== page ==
What if a Parent Abducts a Child in NJ and Takes them Out of the Country?
As you can see, there are many complexities with international enforceability of restraining orders and whether New Jersey enforces another country’s restraining order or vice versa is unclear. So, when a victim has a restraining order from another country, and their abuser continues to contact them in New Jersey, the victim may not necessarily get protection from a foreign restraining order. However, when children are the subject of the order, international and federal laws protect them. As such, when a parent abducts children and brings them out of the country, the U.S. State Department may rely on the Safety and Protection of Minors and International Parental Child Abduction to return children to their native country when they are illegally taken. In addition, the Vienna Convention on Consular Relations and the Hague Convention are international treaties applicable to international child abduction.
In addition to international treaties, several federal laws protect children, such as the Parental Kidnapping Prevention Act of 1980, the International Parental Kidnapping Crime Act, the International Child Abduction Remedies Act, the International Child Abduction Prevention and Return Act, the Uniform Child Custody Jurisdiction and Enforcement Act, the Extradition and Treaties Interpretation Act of 1998, and the Hague Convention on the Civil Aspects of International Child Abduction. These laws provide the resources to locate and return children to their rightful home countries and extradite and prosecute child kidnappers. And the Two-Parent Consent Law requires children’s passports to be authorized by both parents to prevent abductions.
Different domestic violence and child abduction scenarios warrant special considerations for those seeking to prevent or redress abduction. For example, when two U.S. citizens have children and one parent removes the children to another country without authorization or violates a divorce decree and custody order, international and federal laws can help retrieve abducted children. Likewise, U.S. immigrants may get help retrieving children taken by one parent to their home country.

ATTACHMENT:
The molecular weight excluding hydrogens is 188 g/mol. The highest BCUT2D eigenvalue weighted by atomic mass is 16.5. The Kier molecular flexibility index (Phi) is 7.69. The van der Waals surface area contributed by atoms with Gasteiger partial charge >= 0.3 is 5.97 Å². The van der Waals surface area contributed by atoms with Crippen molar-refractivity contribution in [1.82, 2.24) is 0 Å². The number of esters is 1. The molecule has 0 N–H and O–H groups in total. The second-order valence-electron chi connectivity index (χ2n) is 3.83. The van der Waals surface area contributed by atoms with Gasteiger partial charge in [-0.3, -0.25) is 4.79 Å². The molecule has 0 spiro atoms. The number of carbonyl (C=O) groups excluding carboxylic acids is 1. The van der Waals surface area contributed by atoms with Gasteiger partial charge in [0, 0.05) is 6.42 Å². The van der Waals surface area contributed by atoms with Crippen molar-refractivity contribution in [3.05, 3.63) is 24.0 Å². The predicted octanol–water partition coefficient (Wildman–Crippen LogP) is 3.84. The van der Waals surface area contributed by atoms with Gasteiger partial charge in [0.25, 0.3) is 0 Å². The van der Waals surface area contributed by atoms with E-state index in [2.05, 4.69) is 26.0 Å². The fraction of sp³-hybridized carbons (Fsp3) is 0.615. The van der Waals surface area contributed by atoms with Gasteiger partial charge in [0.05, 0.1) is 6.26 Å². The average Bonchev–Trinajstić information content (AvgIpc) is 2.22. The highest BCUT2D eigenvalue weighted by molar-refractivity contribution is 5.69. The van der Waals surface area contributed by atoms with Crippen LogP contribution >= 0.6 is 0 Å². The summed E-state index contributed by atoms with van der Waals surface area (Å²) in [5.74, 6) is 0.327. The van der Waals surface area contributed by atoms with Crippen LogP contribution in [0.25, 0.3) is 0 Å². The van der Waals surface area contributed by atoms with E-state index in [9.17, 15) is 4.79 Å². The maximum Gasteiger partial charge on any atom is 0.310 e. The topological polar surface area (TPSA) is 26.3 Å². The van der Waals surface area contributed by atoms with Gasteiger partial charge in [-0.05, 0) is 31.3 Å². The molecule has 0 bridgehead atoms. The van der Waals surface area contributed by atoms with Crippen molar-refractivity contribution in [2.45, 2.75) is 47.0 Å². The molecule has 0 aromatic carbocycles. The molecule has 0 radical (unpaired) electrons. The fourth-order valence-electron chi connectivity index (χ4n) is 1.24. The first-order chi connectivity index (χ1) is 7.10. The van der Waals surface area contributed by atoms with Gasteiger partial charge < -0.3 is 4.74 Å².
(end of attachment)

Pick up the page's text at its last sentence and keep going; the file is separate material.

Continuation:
What if a Victim of Domestic Violence Living Abroad Wants to Bring their Children to the U.S.?
However, when spouses live abroad with children and a victim of domestic violence wishes to take the children to the U.S., they may be stuck. Whether the victim is a citizen of a foreign nation or an ex-pat living in another country, the victim can face kidnapping charges and other violations for taking children from a foreign country to the U.S. In fact, the victim can be arrested at the airport or liable for the costs of returning the children and the other parent’s legal fees and travel costs.
The victim is subject to the foreign nation’s laws, even when they have a U.S. order. The foreign country may not honor it. And when the country requires both parents to sign travel documents for children, the victim may not get far trying to leave the country. Furthermore, children born in another country may be considered citizens of that nation. So, the children’s home nation’s laws may govern which documents are necessary to leave the country and for how long.
However, military families are an exception when the service member is stationed overseas. When domestic violence occurs, a victim may obtain a military protective order, a restraining order enforceable on military bases where the service member is stationed. The order only pertains to any other places the service member transfers to when another order issues or the command base recommends transferring the order to the new base or installation.
Contact our Knowledgeable Lawyers to Assist with Your Concerns about New Jersey Restraining Orders Internationally
Given the various laws, treaties, agreements, and court systems across the globe, you need an exceedingly erudite domestic violence lawyer to help you out when you need protection from an abuser or abductor of your children. Our attorneys have years of experience and understanding about the international, civil, and criminal laws applicable to restraining orders and we can review and determine what applies and what is necessary considering your specific circumstances. Seek advice from a New Jersey restraining order attorney with a comprehensive familiarity of how your case may incorporate international components, to understand what you can and cannot do to get protection and enforce any existing restraining orders or custody orders that you have in place. Also, if you need to defend against a restraining order in New Jersey based on allegations involving your conduct in another country, while someone else was visiting the state and the U.S., or related to your children, contact us immediately for the defense help you need. Our attorneys can be reached anytime at (908)-336-5008 to provide you with a free consultation.